Permission for publication is given on behalf of Special Collections as the owner of the physical items and is not intended
to include or imply permission of the copyright holder, which must also be obtained.
Conditions Governing Access
Advance notice required for access.
The photographic morgue of the Hearst newspaper the
Los Angeles Examiner consists of the photographic print and negative files maintained by the newspaper from its inception in 1903 until its closing
in 1962. It contains approximately 1.4 million prints and negatives. The collection is divided into multiple parts: 7000.1
- Portrait Files; 7000.2 - Subject Files; 7000.3 - Oversize Portrait and Subject Files; 7000.4 - Negatives. Each part of the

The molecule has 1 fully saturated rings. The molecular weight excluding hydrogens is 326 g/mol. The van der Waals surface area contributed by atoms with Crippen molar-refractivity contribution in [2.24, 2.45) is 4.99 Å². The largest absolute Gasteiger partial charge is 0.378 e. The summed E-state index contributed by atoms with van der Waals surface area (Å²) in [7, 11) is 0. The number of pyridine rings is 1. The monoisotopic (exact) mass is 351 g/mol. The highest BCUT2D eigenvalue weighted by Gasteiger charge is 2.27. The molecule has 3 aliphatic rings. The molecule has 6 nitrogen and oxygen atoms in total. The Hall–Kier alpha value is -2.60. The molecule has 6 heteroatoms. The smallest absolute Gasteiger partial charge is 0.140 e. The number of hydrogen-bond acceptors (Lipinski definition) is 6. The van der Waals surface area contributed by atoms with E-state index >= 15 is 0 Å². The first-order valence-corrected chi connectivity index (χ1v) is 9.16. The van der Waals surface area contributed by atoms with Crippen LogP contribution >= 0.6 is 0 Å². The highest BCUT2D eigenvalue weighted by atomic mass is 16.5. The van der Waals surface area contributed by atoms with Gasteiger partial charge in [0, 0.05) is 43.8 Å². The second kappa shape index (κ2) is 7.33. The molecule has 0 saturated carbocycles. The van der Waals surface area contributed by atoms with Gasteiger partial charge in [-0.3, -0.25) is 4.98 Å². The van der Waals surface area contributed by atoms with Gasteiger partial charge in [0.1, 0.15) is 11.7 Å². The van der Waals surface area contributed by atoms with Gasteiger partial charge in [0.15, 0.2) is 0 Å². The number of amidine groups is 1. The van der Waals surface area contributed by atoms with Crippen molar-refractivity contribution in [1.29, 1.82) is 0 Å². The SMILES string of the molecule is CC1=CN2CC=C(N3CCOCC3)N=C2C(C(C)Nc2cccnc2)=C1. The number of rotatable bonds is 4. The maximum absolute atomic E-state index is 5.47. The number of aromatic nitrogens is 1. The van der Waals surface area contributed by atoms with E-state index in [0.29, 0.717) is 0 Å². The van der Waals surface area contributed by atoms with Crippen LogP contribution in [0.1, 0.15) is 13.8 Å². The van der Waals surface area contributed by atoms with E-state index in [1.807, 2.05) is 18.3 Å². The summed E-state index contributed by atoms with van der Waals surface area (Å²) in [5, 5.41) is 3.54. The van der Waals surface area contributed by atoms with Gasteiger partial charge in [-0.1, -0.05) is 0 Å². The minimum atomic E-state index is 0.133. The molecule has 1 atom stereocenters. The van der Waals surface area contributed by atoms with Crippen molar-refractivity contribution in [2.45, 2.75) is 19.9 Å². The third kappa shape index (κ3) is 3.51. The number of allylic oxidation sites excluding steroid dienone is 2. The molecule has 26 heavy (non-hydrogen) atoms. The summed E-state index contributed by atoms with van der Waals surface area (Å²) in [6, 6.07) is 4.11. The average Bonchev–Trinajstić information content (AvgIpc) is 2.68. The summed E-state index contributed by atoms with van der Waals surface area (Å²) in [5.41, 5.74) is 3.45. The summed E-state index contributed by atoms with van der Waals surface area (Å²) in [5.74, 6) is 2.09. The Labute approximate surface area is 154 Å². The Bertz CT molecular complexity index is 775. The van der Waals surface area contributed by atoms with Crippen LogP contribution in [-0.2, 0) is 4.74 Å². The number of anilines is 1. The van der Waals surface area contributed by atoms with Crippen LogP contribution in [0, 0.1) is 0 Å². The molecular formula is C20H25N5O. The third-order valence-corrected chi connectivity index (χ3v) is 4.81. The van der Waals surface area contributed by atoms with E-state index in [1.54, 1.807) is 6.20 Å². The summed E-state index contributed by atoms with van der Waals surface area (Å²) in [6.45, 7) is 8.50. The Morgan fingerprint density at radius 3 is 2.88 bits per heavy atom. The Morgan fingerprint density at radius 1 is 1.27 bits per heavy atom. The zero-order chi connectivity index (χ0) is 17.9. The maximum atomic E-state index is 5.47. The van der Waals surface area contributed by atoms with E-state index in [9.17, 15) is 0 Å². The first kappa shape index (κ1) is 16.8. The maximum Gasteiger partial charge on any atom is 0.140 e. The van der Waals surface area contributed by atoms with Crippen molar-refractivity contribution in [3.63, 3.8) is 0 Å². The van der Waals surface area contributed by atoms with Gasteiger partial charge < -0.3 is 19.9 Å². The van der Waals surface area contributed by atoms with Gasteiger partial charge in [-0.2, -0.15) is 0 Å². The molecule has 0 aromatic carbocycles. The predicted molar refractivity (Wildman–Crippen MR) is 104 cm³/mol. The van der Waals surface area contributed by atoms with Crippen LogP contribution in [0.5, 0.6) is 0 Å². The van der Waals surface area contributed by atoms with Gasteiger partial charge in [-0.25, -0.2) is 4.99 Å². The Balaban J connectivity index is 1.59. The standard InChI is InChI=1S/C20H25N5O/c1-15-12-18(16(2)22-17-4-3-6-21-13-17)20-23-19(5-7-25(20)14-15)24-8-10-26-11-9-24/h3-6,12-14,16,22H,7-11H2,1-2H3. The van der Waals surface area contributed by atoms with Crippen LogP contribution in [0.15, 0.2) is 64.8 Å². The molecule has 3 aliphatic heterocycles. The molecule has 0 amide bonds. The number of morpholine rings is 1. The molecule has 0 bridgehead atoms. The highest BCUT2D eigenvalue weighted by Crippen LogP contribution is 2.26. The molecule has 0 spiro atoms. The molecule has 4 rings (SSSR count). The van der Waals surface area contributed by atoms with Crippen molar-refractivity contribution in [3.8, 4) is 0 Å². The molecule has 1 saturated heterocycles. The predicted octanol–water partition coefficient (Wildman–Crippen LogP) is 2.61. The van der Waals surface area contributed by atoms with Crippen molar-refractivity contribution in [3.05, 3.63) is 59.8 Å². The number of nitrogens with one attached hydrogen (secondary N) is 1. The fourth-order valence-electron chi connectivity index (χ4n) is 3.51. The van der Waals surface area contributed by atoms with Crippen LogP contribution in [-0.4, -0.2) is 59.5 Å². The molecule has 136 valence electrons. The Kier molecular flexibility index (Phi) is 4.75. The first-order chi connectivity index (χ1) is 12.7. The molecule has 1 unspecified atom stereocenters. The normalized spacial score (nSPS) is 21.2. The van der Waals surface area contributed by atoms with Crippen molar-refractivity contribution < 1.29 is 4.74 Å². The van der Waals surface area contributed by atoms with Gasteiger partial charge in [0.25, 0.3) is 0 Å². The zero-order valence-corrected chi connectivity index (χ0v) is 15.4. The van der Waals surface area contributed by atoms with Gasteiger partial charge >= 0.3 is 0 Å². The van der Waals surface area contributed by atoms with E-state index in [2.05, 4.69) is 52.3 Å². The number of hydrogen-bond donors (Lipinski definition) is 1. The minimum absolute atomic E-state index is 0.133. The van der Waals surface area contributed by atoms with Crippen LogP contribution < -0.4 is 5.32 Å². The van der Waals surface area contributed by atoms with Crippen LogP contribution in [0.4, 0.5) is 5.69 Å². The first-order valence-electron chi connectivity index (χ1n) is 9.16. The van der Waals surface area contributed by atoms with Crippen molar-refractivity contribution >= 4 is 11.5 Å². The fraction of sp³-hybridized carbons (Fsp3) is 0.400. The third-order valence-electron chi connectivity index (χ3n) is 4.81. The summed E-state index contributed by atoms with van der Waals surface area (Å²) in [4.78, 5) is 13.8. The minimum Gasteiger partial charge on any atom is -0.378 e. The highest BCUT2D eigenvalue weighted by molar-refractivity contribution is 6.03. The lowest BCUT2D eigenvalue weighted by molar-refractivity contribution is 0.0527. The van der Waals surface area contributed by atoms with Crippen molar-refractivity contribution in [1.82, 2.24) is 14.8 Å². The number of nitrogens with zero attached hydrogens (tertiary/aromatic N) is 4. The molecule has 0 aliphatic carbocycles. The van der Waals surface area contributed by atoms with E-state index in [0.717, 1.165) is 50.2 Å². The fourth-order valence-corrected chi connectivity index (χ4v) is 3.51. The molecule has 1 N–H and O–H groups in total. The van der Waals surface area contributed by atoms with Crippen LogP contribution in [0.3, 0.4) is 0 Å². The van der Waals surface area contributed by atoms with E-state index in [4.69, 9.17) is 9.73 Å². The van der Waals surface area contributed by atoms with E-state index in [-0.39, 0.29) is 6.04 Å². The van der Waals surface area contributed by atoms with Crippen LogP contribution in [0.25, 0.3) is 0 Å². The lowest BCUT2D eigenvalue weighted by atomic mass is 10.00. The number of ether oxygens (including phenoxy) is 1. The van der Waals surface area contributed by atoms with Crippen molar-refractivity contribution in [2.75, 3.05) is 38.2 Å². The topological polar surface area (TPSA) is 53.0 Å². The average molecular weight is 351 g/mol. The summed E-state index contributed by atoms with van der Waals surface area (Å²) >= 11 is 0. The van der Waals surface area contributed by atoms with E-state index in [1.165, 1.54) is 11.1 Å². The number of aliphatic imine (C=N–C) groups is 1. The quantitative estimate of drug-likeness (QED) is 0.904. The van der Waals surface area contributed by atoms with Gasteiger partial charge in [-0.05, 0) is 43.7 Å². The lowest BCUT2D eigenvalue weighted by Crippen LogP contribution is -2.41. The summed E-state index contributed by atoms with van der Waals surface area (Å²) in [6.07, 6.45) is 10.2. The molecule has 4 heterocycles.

collection is then divided into 26 series, one for each letter of the alphabet, with the exception of the 7000.3 set, which
is divided into 2 series -- Oversize Portrait Files and Oversize Subject Files, and then each series is divided into 26 subseries,
one for each letter of the alphabet.
Scope and Content
7000.3--Oversize Portrait and Subject files consist of over 3800 folders of photographic prints. The oversize portrait and
subject files are gelatin silver prints and made larger than the conventional American standard of 8x10 inches. Many are as
large as 11x17 inches, or maybe smaller but have backing larger than 8x10 inches. The dates of the prints range from the 1930s
to the paper's closure in 1961. There are no negatives in this particular collection. Newspaper libraries weeded their morgues
from time to time to remove images that were judged to have lost their news value.
If the print was used in the newspaper, it usually bears a pasted-down clipping of the published image with its caption and
a stamped date on its back. Most prints include at least the name of the subject and a stamped date indicating when it was